The Hills Have Eyes Part II
Im Todestal der Wölfe
Barry Cahn, Peter Locke for VTC
directed by Wes Craven
starring Tamara Stafford, Kevin Spirtas (as Kevin Blair), John Laughlin, Willard E. Pugh, Peter Frechette, Colleen Riley, Penny Johnson Jerald, Janus Blythe, Michael Berryman, John Bloom, Robert Houston, David Nichols, Edith Fellows, Arden Roger Meyer, and in archive footage: Virginia Vincent, James Whitworth, Suze Lanier-Bramlett, Lance Gordon, Brenda Marinoff, Martin Speer
written by Wes Craven, music by Harry Manfredini, special effects by Dick Brownfield
The Hills Have Eyes
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A group of friends - blind Cass (Tamara Stafford), her boyfriend Roy
(Kevin Spirtas), mysterious Rachel (Janus Blythe), Foster (Willard E.
Pugh) and girlfriend Sue (Penny Johnson Jerald), Hulk (John Laughlin),
Harry (Peter Frechette) and Jane (Colleen Riley) - take a shortcut through
the desert on their way to a bike race where some of them want to
participate. But of course, on the way their car breaks down in basically
the middle of nowhere, and the only sign of civilisation is an abandoned
farmhouse with an attached mine. This all seems weirdly familiar to Rachel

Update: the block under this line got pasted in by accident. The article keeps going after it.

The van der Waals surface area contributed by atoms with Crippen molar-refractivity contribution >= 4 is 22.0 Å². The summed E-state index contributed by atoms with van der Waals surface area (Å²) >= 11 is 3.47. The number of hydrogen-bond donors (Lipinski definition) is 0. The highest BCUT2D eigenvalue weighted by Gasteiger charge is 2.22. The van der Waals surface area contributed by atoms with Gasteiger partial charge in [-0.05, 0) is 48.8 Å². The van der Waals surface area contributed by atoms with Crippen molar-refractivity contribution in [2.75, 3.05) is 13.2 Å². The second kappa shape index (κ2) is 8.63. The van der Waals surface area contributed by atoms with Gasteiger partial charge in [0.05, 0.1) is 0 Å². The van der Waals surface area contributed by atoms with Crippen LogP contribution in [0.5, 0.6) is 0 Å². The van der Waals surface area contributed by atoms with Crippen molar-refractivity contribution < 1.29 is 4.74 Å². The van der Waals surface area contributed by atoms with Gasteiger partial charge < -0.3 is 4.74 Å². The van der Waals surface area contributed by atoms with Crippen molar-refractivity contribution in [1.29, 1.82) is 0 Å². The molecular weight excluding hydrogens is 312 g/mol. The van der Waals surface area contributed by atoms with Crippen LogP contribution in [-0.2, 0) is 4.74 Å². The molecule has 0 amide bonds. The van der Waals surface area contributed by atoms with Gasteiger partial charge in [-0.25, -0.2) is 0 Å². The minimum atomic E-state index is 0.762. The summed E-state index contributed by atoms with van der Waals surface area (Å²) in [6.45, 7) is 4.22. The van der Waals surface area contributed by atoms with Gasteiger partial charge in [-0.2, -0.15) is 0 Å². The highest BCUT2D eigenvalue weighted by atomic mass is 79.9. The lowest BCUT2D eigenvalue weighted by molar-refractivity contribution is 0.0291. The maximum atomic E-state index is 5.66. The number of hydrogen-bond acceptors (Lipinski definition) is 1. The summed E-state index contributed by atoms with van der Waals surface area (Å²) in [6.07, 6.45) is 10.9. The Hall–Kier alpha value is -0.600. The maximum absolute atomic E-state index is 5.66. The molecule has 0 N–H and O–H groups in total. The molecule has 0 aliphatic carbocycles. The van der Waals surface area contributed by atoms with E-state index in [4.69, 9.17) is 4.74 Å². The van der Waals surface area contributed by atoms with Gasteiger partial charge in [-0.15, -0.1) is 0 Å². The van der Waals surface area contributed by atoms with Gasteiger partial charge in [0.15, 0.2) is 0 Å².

- and then she is attacked by someone whom she manages to fight off, but
who she later claims to be her brother ... and of course, it really was
her brother, Pluto (Michael Berryman), as in the first The
Hills Have Eyes, she was with the cannibal family (and named Ruby)
but switched allegiances towards the end and helped Bobby (Robert Houston)
and his niece escape.
Somehow, Pluto manages to snatch one of our
heroes' bikes, and when Harry and Roy go after him on their own bikes to
retrieve it, they never return. At first, the others think they're
pranking them, it's only with nightfall that they start to get worried.
And worried they should be, as Roy and Harry walked right into a trap set
up by Pluto and his new companion Reaper (John Bloom), who then go after
our heroes, bumping them off one by one, until only Cass is left standing
- and while her blindness might afford her a certain edge in the dark of
night, she's certainly no match for two big and violent guys like Pluto
and Reaper ...
There's really no other way to put it, The
Hills Have Eyes Part II manages in no way to live up to the original
film: While the first The Hills
Have Eyes was a very fine suspense piece wrapped in lots of
violence, this is more of a typical 1980s slasher with comicbook villains
and a tendency to macho action but little in originality. Sure, the film's
well-crafted, but again it pales in comparison to the first movie (or to A
Nightmare on Elm Street), which director Wes Craven shot immediately
But that's not to say The Hills Have Eyes Part II
isn't fun: Once you lowered your expectations a bit and accepted it's a
slasher, you'll find this a well-orchestrated genre piece that makes
brilliant use of its locations, features a bunch of rather cool setpieces,
and for all of us into nostalgia, it also feels so wonderfully 1980s.
great perhaps - but good fun nonetheless.